The PositioNZ-PP service can be used to generate post-earthquake coordinates at a location convenient to the user. It will provide NZGD2000 coordinates that reflect earthquake movement. It is recommended that at least 4 hours of data is collected, which will usually produce coordinates that are precise to 2cm horizontally and 3cm vertically at a 95 percent confidence interval. Guidance on using PositioNZ-PP to provide post-earthquake coordinates is available here. Also see the information on referencing post-earthquake coordinates.

Option 3: Connect to marks with post-earthquake coordinates published in the LINZ Data Service

The NZ Kaikoura Earthquake (14 Nov 2016) Geodetic Marks layer on the LINZ Data Service provides post-earthquake coordinates at geodetic marks. More coordinates will be added as further surveys are completed. Also see the information on referencing post-earthquake coordinates.

Lodging surveys for earthquake affected areas

Surveys completed before 14 November 2016

Surveys that were lodged before 14 November 2016 will continue to be processed as normal.

Surveys where all field work was completed before 14 November 2016 can be lodged without further work.  You  must ensure that the Landonline field “survey finish date” reflects the date field work was completed.  You will also  need to confirm that the survey field work was completed prior to 14 November 2016 in your survey report. This  dataset will then be processed as any dataset lodged before 14 November 2016.

If these  surveys are returned on requisition and additional fieldwork is required it must be demonstrated that fieldwork or associated boundary definition is not affected by ground movement.  We cannot accept  surveys that are partly in terms of the original fieldwork and partly in terms of fieldwork where ground movement has occurred.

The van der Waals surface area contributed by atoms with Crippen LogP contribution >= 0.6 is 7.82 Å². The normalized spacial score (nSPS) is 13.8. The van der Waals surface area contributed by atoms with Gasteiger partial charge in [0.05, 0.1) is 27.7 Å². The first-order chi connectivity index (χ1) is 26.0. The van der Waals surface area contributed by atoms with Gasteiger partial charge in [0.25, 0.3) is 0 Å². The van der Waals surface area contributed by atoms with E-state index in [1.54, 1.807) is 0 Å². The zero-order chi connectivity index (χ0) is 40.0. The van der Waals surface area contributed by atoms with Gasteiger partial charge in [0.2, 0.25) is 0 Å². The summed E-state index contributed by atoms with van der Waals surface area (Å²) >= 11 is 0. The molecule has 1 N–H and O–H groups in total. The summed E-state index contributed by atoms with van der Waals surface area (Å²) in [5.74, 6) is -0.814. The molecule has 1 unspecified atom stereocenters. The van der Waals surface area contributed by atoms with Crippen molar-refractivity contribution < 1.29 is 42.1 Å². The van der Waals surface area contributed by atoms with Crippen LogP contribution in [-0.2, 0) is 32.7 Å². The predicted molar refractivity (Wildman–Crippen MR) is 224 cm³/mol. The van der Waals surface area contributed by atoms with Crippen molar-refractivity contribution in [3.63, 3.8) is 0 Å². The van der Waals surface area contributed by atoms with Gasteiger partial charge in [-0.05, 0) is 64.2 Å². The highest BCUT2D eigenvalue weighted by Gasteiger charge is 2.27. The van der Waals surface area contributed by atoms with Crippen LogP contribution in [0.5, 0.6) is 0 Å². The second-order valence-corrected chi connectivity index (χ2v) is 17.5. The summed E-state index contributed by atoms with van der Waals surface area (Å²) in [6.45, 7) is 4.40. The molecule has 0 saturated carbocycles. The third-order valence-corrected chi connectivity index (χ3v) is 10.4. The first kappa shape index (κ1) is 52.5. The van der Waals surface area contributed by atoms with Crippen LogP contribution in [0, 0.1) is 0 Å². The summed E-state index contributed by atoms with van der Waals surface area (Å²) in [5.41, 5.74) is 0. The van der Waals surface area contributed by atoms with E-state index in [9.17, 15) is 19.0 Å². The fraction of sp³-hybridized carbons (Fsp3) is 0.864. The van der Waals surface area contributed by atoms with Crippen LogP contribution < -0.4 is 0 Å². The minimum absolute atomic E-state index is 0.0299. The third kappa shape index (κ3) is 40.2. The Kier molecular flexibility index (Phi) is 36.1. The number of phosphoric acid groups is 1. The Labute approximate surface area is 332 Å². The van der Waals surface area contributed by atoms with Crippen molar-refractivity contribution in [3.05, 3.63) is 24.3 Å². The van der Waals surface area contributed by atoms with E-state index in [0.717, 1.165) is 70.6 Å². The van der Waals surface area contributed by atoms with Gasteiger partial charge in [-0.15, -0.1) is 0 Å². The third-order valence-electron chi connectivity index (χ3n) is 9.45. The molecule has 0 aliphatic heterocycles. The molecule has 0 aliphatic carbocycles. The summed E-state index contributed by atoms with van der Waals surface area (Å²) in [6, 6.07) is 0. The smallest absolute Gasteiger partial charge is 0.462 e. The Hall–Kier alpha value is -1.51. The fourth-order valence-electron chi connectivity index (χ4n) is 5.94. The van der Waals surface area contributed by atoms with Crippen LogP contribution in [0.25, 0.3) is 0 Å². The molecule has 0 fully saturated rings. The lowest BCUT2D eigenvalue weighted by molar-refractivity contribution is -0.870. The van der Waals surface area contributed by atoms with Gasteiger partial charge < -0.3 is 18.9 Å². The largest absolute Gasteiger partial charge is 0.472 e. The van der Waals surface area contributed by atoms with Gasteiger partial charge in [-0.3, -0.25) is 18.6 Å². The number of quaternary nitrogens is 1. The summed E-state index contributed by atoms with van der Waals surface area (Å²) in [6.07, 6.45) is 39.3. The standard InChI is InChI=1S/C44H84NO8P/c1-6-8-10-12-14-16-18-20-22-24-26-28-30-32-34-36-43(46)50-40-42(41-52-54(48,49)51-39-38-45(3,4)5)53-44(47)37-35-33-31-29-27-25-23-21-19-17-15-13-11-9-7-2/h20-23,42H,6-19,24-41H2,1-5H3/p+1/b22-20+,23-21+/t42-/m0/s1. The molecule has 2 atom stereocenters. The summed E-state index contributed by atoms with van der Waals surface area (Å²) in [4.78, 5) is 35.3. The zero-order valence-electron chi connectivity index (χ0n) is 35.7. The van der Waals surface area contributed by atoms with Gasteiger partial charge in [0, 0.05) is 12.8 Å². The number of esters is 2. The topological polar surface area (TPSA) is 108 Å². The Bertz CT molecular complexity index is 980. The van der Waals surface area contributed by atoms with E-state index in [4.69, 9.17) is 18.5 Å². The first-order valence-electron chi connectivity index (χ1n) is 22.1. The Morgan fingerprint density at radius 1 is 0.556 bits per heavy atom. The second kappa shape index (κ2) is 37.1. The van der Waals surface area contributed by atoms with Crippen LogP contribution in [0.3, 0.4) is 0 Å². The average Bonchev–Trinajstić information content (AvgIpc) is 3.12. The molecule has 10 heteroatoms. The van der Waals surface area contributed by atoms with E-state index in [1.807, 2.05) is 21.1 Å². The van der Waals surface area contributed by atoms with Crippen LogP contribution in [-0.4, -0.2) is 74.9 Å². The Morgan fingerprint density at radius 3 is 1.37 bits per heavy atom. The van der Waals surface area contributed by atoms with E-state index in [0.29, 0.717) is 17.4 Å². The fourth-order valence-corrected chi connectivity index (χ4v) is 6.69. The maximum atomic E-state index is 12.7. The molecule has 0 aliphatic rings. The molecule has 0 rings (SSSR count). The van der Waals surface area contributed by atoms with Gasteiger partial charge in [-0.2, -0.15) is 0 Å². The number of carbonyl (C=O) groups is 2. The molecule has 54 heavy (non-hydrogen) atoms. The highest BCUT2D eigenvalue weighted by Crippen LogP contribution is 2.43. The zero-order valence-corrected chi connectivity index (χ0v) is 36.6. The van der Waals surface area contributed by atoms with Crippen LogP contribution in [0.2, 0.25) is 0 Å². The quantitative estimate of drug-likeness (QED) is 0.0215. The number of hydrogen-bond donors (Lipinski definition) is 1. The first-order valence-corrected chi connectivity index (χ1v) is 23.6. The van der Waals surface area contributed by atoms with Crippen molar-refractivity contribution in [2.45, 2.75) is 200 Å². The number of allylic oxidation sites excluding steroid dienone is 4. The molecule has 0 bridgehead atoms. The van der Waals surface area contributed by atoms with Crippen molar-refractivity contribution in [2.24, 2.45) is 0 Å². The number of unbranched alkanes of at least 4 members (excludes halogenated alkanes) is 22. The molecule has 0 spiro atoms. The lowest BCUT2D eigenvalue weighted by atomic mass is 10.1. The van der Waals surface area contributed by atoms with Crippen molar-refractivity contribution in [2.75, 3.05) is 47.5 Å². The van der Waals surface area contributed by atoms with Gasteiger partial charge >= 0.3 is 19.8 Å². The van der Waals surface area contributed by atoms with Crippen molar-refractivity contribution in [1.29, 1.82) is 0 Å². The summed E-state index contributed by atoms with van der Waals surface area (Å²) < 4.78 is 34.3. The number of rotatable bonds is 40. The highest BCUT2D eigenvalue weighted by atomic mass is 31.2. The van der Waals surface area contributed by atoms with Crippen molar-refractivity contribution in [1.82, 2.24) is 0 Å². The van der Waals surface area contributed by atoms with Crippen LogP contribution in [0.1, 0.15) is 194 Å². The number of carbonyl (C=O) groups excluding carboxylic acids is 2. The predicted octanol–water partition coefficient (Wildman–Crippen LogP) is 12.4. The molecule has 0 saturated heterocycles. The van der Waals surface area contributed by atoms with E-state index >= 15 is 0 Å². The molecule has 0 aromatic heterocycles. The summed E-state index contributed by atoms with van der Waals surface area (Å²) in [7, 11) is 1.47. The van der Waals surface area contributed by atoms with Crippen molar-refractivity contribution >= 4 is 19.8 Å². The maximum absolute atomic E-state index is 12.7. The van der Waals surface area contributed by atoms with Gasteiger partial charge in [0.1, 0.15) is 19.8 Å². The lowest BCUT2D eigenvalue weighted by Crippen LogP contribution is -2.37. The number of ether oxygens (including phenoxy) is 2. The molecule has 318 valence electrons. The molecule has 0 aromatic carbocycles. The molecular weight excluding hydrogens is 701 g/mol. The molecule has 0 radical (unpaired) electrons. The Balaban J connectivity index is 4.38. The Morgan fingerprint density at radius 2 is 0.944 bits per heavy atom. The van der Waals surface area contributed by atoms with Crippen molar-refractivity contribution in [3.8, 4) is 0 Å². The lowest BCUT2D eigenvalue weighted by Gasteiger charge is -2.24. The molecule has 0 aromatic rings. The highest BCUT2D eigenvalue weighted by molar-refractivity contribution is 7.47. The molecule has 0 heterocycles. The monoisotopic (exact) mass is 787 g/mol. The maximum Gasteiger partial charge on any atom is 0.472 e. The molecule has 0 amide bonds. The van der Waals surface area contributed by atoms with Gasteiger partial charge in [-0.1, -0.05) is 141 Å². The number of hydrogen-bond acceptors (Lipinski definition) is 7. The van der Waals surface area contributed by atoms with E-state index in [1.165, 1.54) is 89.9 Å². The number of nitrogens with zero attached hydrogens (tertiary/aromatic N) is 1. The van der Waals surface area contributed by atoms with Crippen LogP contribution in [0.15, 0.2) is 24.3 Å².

Surveys carried out after 14 November 2016

If you have only partially completed a survey or have yet to start then the survey should be prepared taking any ground movement into account.

Rule 18 of the Rules for Cadastral Survey 2010 applies in areas affected by ground movement. The Surveyor-General’s guideline on rule 18 provides information relating to rule 18 and defining a boundary affected by ground movement.

Note that the Canterbury Property Boundaries and Related Matters Act 2016 and rule 20 of the Rules for Cadastral Survey 2010 only apply to surveys within greater Christchurch (Christchurch City, Waimakariri District and Selwyn District).

If there is any evidence land has been subject to differential movement or surveyors have other questions then a “Survey_Earthquake Complex” e-request can be lodged through Landonline.

It is strongly recommended that surveyors report fully, including whether there is or isn’t ground movement in these areas.

Information will be updated on this page as it comes to light so please keep checking back here. 

Reporting movement

For those working in the affected areas, please contact LINZ on – with the subject line "Kaikoura Earthquake Movement" – if you find evidence of movement other than deep-seated or uniform block shift.

Last Updated: 11 September 2017